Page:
US consumer prices jumped 5% in May, fastest pace since 2008, sparking more inflation concerns
The surge comes as many industries were affected by supply disruptions caused by the pandemic.
The Labor Department reported Thursday the U.S. consumer price index grew at the fastest annual rate in nearly 13 years, since the 2008 economic collapse, as concerns about rising inflation in the U.S. economy continue to build.
The index represents the average change in prices of goods and services such as food, energy, housing costs, and others. It rose 5% in May compared to the same time year earlier. The increase was higher than expected, with the Dow Jones forecasting a slightly lower of 4.7% rise, according to CNBC.
The increase is the largest since 5.3% rise In 2008, just before the financial crisis causing the worst recession since the Great Depression.
The goods with the highest price increases were used cars and trucks, with prices surging 7.3%. Airline tickets were a close second, with prices climbing 7% from a year earlier as the pandemic cut air travel substantially. Food prices have stayed similar to those a year ago, up only 2.2%.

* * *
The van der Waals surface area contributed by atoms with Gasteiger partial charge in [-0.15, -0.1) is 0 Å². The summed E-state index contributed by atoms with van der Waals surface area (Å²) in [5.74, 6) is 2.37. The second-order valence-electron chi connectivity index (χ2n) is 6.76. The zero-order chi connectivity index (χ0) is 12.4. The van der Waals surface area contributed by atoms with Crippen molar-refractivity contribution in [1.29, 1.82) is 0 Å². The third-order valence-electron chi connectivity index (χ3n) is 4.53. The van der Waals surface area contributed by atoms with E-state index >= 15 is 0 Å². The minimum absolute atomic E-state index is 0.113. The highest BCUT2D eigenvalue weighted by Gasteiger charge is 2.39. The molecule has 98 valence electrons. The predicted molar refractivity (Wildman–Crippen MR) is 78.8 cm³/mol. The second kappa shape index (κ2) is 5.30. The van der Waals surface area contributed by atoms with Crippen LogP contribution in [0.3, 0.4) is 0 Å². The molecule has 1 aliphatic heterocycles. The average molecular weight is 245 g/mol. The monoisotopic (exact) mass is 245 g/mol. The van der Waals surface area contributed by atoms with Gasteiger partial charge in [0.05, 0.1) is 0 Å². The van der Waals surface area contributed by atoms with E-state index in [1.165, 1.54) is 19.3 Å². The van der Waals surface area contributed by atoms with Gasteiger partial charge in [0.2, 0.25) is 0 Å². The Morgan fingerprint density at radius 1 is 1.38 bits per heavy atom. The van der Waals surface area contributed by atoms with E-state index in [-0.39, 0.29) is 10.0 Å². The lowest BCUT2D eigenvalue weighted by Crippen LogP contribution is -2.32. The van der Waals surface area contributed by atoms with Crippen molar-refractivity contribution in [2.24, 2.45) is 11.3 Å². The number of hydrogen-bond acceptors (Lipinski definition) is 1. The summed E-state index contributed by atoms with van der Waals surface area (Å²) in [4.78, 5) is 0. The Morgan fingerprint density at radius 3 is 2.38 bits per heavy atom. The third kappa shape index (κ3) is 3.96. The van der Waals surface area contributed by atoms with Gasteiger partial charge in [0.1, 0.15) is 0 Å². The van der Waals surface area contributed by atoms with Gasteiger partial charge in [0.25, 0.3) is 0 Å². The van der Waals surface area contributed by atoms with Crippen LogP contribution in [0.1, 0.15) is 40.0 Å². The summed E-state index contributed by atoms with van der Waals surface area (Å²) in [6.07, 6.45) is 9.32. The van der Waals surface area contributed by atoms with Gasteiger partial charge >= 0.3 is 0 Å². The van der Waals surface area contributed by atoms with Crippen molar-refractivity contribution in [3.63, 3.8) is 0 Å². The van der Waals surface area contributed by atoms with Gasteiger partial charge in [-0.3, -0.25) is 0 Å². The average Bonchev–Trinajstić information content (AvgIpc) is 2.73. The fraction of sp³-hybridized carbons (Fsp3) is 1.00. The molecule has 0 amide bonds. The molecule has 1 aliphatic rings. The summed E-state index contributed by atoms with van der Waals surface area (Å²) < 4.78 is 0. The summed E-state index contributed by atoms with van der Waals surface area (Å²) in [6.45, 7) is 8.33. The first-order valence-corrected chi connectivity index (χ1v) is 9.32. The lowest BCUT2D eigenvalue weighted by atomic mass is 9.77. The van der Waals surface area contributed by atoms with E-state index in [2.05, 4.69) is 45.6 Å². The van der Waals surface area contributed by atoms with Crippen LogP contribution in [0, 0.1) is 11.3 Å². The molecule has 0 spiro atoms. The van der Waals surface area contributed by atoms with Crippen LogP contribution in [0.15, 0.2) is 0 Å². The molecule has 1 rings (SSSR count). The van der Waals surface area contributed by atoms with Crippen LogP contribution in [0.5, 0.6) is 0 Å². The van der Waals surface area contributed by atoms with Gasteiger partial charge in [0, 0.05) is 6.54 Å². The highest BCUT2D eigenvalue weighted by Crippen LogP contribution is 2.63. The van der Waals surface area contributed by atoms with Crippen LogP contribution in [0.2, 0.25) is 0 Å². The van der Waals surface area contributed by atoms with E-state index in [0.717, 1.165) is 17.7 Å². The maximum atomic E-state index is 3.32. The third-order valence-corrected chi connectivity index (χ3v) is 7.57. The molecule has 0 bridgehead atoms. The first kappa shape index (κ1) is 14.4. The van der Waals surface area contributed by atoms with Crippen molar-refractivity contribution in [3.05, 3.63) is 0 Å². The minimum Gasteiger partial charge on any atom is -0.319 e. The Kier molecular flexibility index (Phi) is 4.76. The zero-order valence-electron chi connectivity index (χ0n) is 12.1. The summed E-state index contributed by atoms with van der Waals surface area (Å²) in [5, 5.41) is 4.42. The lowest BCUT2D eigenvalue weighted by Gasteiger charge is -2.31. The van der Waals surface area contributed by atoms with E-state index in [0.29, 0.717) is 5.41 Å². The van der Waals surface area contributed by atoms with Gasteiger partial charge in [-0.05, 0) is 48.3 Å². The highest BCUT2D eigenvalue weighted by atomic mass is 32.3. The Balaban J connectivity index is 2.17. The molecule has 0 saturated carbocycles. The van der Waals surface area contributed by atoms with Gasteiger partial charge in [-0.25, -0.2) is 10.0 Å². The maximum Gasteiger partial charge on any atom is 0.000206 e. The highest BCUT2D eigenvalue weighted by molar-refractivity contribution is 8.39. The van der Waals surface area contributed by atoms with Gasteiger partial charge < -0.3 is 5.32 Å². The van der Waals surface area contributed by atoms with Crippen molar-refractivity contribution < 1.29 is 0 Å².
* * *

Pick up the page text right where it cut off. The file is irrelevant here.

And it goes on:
The surge comes as the inflation threat looms, caused by price increases, which come from industries affected by supply disruptions as the economy reopens from the pandemic, according to The New York Times.
People are also concerned over the rise of inflation that could be caused by President Joe Biden's nearly $2 trillion COVID relief package and similarly priced proposed infrastructure package.
The Federal Reserve has not expressed alarm about the increases. Reserve Chairman Jerome Powell has said he expects the pressure on prices to be temporary as the economy reopens after the pandemic, according to Fox News.
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